SMS Pro Aviation Safety Software Blog 4 Airlines & Airports

The 13th Aviation SMS Human Factor -- Adopting Risk Attitude

Posted by Tyler Britton on Jul 28, 2016 6:00:00 AM

Risk Attitude is the Informal 13th Human Factor

aviation-sms-human-factors-thirteenth.pngWhen analyzing the types of actions and behavior to address during implementation, you have to consider the risk management attitudes of individuals, groups (e.g., departments), managers, and the organization as a whole.

If your organization’s employees tend to respond better to extremely thorough procedures, then that should be a strong motivating factor in the structure of your aviation SMS program. If they respond better to quality reactive risk management training commonly found in Phase 2 of your SMS program, then focus your efforts there. And so on. 

The point is that knowing where your employees/organization lean on the risk management attitude spectrum will be critical for how you evaluate Human Factor related decisions.

This is because using Human Factors and identifying risk attitudes is a part of the same process – this is the whole reason I am informally referring to risk attitude as the 13th Human Factor. To keep in line with The Dirty Dozen reference, we might call risk attitude the 13th Warrior.

Purpose of Aviation SMS Human Factors

I hardly need repeat this, but experience and Human Factors data tells us that they are central to most safety-related incidents and accidents. They can be central as unwitting contributors or catalysts for incidents, or they can be the barrier that mitigates the potential severity of the incident.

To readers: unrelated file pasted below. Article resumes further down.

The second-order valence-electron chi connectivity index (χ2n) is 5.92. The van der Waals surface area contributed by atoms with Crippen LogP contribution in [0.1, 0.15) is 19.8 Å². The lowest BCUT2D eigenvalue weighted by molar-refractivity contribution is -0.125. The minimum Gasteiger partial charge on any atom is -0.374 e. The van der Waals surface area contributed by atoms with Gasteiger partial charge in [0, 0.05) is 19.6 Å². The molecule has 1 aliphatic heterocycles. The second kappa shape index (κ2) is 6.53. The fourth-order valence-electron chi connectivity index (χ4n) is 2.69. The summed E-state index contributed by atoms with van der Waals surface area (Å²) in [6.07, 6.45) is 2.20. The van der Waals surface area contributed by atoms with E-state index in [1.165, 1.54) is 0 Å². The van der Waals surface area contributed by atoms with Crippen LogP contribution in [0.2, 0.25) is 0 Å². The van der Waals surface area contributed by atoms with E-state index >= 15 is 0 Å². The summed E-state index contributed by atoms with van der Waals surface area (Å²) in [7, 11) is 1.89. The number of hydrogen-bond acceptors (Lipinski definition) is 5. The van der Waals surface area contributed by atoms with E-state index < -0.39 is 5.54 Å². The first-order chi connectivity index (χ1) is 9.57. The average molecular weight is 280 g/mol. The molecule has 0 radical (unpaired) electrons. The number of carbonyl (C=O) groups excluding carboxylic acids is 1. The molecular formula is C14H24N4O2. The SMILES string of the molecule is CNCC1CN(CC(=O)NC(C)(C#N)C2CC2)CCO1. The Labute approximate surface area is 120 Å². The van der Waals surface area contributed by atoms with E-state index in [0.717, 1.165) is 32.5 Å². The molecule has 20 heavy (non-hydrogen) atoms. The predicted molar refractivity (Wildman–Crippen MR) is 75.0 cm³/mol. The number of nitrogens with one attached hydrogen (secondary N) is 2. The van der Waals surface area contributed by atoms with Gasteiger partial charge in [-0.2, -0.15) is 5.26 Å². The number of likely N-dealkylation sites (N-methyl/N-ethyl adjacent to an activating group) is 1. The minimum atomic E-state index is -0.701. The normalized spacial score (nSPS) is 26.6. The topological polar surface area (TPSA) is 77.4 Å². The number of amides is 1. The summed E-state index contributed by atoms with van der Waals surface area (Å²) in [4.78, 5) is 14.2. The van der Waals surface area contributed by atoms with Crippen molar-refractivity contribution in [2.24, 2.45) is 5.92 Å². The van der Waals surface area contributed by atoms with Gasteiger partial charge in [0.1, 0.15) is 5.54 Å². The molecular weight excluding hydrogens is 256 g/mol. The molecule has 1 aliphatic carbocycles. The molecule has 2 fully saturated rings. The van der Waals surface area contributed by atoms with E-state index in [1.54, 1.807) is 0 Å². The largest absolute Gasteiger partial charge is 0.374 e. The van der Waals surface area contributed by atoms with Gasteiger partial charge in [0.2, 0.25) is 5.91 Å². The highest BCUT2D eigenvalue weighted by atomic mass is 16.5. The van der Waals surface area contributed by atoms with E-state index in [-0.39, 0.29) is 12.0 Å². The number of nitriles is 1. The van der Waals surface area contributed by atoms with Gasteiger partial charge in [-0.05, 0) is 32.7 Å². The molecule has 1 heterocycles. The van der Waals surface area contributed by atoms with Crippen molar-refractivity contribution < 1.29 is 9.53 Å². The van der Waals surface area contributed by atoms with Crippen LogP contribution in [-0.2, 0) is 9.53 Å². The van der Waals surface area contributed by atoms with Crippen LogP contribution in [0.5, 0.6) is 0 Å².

Human Factors were created with the idea that 12 types of human behaviors – known as The Dirty Dozen– can be associated with issues to quantify human motivations for behavior that is related to safety concerns. The central motif here is: aviation risk management through understanding.

When safety managers and front line employees can identify the reasons for their behavior, they are able to instigate formal (i.e., procedures) controls and informal (i.e. change behavior) controls over behavior. The Dirty Dozen were formulated to identify the 12 motivating factors that can be at the root of almost any type of behavior.

Yet over the course of my involvement with aviation safety management systems, both in terms of experience and academic research, I increasingly see the necessity of considering risk management attitude as the 13 Human Factor. Risk attitudes are a ubiquitous motivator in every decision that is made in an aviation safety program.

How to Use Human Factors in Aviation SMS Programs

Approaching aviation SMS programs through Human Factors is a fantastic way to start off on the right foot because it necessitates making decisions based on human employees rather than bureaucratic processes. While aviation SMS implementation must be processed and facilitated from the top down, improvement and changes but be formulated from the bottom up. Human Factors are a bottom up approach to SMS programs – build your program around behavior.

So what does this look like in actual practice? For one, instead of employing rigid policies and procedures in an attempt penalize or deter certain behavior (negative policies), use policies to address Human Factors in a way that promotes certain behaviors (positive policies) based on existing behavior.